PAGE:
What sad is how few of our leaders can use invective. The common reason given for so not doing is that they are too mature. I think that's nonsense. It's not that they will not, it is because they can not.


Tuesday, January 22, 2008

Bishop Jefferts-Schori's Personal Hymn

Not sure if I've posted this before.

I've discovered what is missing in my life

And they're only 10 cents!

If you want to hear more of the incomparable Edie Adams, listen here.

Elsie Joins Cowmintern

If you are planning on visiting Venezuela any time soon, don't plan on being able to drink milk, or eat anything with butter, eat ice cream or cheese. Hugo Chavez is so put out with farmers looking to get fair market value for their dairy products that he is threatening to seize their cattle.

I predict that the price of Venezuelan beef is going to drop sharply in the near future. And all dairy products will be almost totally unavailable.

Because price supports always, always work. Except when farmers get greedy.


Monday, January 21, 2008

Three blogs, three hankies

If this story doesn't leave you misty, then nothing will.

Start here, then go here and finish up here.

H/T Robb

More Beef-Aging Information

Just watch. I'm buying his cook book when it comes out this summer.

Still Glad I Am Not Canadian

More on hate speech and Human Rights Commissions from Dr. Mabuse.

Sunday, January 20, 2008

Why I am Glad I Am Not Dutch

Geert Wilders, a member of the Dutch Parliament is set to show an 'anti-Muslim' film. The money quote is "It is difficult to anticipate the content of the film, but freedom of expression doesn't mean the right to offend," said Maxime Verhagen, the Foreign Minister.

I do not like our government especially much. But part of freedom of speech is, and should be, the expectation that you will be offended. The right not to be offended is the right to muzzle those who disagree with you. Ingsoc is alive and well in the Netherlands.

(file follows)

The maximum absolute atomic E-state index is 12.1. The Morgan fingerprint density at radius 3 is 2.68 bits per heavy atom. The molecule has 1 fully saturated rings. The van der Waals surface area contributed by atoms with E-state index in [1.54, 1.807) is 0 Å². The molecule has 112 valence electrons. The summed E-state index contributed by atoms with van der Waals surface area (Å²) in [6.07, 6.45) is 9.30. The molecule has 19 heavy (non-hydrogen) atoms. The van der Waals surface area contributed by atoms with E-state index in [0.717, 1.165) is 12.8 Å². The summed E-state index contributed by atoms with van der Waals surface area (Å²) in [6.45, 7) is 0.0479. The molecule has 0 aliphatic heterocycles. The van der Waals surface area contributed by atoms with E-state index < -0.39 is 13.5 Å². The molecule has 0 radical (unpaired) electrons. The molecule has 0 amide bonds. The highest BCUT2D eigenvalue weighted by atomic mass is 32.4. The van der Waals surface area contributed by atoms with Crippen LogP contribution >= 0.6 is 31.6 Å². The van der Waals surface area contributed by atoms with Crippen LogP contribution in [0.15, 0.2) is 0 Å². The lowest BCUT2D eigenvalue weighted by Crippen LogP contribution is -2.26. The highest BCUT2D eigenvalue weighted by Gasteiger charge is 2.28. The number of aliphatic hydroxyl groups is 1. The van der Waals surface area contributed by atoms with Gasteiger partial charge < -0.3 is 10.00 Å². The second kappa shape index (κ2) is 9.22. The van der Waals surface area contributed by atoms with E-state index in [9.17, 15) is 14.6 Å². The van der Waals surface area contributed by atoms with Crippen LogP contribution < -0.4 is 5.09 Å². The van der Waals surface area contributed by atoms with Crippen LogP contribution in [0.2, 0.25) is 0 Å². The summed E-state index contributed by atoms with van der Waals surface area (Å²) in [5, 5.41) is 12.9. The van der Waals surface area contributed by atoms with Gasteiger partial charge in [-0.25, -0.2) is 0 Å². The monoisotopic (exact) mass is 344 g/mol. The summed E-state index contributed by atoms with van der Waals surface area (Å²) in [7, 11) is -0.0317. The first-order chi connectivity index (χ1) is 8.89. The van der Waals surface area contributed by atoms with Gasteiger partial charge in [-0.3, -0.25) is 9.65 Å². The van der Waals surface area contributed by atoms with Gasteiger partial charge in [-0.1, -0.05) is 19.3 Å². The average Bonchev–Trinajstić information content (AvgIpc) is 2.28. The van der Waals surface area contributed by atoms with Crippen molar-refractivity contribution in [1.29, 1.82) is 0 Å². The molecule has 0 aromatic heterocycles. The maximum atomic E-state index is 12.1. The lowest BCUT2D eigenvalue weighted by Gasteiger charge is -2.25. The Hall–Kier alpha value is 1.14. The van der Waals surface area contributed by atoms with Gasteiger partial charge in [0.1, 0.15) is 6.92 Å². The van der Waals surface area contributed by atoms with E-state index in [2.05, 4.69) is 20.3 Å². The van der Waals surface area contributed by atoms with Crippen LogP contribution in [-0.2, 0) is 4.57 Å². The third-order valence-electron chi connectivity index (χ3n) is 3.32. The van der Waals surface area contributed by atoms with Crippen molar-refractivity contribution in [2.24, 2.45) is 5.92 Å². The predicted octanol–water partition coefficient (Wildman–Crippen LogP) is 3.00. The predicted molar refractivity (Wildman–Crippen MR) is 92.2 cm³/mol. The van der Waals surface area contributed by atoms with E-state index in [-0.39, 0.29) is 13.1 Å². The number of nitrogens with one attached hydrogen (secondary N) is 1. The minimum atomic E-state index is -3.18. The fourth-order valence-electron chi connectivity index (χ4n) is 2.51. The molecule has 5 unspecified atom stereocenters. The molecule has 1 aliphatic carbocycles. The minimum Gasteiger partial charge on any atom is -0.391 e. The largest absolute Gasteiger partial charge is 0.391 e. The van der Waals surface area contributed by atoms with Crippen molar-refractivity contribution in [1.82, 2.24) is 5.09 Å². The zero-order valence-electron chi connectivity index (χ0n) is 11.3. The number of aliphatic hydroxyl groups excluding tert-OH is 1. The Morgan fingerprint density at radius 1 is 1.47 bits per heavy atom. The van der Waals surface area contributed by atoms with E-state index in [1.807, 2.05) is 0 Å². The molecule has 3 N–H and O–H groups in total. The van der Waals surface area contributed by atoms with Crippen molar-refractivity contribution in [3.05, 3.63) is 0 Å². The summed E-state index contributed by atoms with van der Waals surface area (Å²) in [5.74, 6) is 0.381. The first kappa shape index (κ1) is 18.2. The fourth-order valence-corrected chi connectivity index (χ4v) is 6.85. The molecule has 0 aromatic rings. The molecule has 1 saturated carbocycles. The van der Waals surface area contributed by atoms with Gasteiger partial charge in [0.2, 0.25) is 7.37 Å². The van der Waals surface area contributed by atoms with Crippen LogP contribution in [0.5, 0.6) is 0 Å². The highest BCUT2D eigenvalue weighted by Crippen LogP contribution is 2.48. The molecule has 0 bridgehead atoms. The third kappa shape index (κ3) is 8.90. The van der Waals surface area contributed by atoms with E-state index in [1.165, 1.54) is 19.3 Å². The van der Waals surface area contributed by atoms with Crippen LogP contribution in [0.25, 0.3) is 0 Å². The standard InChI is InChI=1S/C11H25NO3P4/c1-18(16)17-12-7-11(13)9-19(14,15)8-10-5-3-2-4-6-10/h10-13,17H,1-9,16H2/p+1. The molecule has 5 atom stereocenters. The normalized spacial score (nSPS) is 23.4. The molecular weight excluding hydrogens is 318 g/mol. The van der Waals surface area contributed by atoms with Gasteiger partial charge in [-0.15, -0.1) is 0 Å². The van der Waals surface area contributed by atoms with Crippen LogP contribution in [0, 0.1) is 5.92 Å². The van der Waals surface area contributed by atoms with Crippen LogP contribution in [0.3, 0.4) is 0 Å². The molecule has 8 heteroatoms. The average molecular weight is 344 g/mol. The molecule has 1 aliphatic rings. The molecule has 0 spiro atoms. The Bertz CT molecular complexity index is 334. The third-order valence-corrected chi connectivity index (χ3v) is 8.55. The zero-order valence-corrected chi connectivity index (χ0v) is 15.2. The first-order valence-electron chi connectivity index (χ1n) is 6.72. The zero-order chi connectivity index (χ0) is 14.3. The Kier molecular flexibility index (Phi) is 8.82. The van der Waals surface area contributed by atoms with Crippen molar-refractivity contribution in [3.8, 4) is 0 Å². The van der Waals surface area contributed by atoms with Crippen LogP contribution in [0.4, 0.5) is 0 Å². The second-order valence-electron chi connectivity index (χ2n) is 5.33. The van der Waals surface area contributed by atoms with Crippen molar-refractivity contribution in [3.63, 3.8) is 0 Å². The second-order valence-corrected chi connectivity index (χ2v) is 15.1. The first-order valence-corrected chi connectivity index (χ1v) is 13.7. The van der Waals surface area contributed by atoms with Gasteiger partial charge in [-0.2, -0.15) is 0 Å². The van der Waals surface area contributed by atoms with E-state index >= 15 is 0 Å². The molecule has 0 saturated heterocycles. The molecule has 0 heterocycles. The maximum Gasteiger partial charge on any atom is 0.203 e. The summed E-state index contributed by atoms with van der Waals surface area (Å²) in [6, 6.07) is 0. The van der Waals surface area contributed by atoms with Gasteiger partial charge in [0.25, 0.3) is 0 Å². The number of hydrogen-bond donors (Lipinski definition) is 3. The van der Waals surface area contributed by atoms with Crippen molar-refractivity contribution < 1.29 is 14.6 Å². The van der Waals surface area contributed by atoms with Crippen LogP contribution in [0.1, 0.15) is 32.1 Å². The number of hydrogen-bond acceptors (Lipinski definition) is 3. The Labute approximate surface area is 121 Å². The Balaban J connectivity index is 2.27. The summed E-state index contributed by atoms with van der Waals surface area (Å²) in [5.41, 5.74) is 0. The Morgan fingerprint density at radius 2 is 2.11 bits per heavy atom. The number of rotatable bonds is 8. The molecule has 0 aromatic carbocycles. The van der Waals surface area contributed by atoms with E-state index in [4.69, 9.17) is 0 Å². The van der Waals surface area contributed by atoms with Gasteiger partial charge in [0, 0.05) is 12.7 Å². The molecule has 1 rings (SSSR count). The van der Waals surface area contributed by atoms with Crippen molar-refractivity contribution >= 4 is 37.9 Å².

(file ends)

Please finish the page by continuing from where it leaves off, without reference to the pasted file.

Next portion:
H/T Jammie Wearing Fool

Where Once There Was Only One

There are apparently two Standing Committees in the Diocese of San Joaquin. Assuming the Rev. Dan Martins is correct, of course. Of course all of this begs the question of what, exactly, is going on in San Joaquin?

Wiki Proposal

In the comments to my Abandonment post, Cathy Lou proposed that a Web page of all Episcopal litigation be created. I'm game to try. I've never set up a wiki before, but the scant reading I've done on it suggests that that might be the way to go. To get things rolling, I'm just going to list the Episcopal church lawsuits that I know of:

1. Rochester NY, currently in appeal
2. Pawley's Island, SC, currently being appealed
3. Peachtree City, GA. Decided. No appeal as yet.
4. San Diego, CA. Three suits, all on appeal.
5. Virginia. One consolidated suit, litigation pending.
6. Connecticut. No information
7. Pittsburgh, PA. I believe the trial is over. I don't know if it has been appealed.
8. Florida. I've heard rumours of litigation, but have no knowledge.
9. Savannah, GA. Suit has been filed. I have no other information.

If anyone has any information about these or other lawsuits, please post in the comments here or email me at mousestalker {at} (replace the '{at}' with '@').

Assuming all this can get fleshed out, I'll consolidate the information into a wiki so that everyone can contribute.

What inquiring minds would like to know is who are the parties, who are their attorneys, what is the status of the litigation, where is the suit being brought and how much is it costing everyone?